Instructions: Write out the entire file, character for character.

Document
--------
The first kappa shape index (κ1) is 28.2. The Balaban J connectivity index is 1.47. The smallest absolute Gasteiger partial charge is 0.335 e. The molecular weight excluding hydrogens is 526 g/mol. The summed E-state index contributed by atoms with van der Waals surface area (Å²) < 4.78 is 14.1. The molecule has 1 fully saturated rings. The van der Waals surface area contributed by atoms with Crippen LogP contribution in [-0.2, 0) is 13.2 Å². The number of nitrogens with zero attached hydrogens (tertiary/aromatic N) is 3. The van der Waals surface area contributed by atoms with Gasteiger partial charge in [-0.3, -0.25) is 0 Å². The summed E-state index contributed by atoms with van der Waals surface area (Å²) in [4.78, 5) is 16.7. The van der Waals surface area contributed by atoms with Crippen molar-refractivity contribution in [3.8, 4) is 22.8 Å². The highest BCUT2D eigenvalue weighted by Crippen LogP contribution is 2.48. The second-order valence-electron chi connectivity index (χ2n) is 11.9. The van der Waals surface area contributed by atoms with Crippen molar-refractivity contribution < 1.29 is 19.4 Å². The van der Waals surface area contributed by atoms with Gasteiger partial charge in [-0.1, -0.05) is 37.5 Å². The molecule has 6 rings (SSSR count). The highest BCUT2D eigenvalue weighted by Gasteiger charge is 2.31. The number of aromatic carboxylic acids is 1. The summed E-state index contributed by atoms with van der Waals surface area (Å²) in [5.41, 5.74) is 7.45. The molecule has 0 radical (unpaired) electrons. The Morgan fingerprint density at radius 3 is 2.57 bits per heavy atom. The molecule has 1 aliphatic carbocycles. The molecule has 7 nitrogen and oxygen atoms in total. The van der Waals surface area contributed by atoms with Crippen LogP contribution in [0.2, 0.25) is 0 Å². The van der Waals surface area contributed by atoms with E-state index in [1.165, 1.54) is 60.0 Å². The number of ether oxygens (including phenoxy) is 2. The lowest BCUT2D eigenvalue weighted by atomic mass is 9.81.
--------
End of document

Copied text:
The first kappa shape index (κ1) is 28.2. The Balaban J connectivity index is 1.47. The smallest absolute Gasteiger partial charge is 0.335 e. The molecular weight excluding hydrogens is 526 g/mol. The summed E-state index contributed by atoms with van der Waals surface area (Å²) < 4.78 is 14.1. The molecule has 1 fully saturated rings. The van der Waals surface area contributed by atoms with Crippen LogP contribution in [-0.2, 0) is 13.2 Å². The number of nitrogens with zero attached hydrogens (tertiary/aromatic N) is 3. The van der Waals surface area contributed by atoms with Gasteiger partial charge in [-0.3, -0.25) is 0 Å². The summed E-state index contributed by atoms with van der Waals surface area (Å²) in [4.78, 5) is 16.7. The van der Waals surface area contributed by atoms with Crippen molar-refractivity contribution in [3.8, 4) is 22.8 Å². The highest BCUT2D eigenvalue weighted by Crippen LogP contribution is 2.48. The second-order valence-electron chi connectivity index (χ2n) is 11.9. The van der Waals surface area contributed by atoms with Crippen molar-refractivity contribution < 1.29 is 19.4 Å². The van der Waals surface area contributed by atoms with Gasteiger partial charge in [-0.1, -0.05) is 37.5 Å². The molecule has 6 rings (SSSR count). The highest BCUT2D eigenvalue weighted by Gasteiger charge is 2.31. The number of aromatic carboxylic acids is 1. The summed E-state index contributed by atoms with van der Waals surface area (Å²) in [5.41, 5.74) is 7.45. The molecule has 0 radical (unpaired) electrons. The Morgan fingerprint density at radius 3 is 2.57 bits per heavy atom. The molecule has 1 aliphatic carbocycles. The molecule has 7 nitrogen and oxygen atoms in total. The van der Waals surface area contributed by atoms with Crippen LogP contribution in [0.2, 0.25) is 0 Å². The van der Waals surface area contributed by atoms with E-state index in [1.165, 1.54) is 60.0 Å². The number of ether oxygens (including phenoxy) is 2. The lowest BCUT2D eigenvalue weighted by atomic mass is 9.81.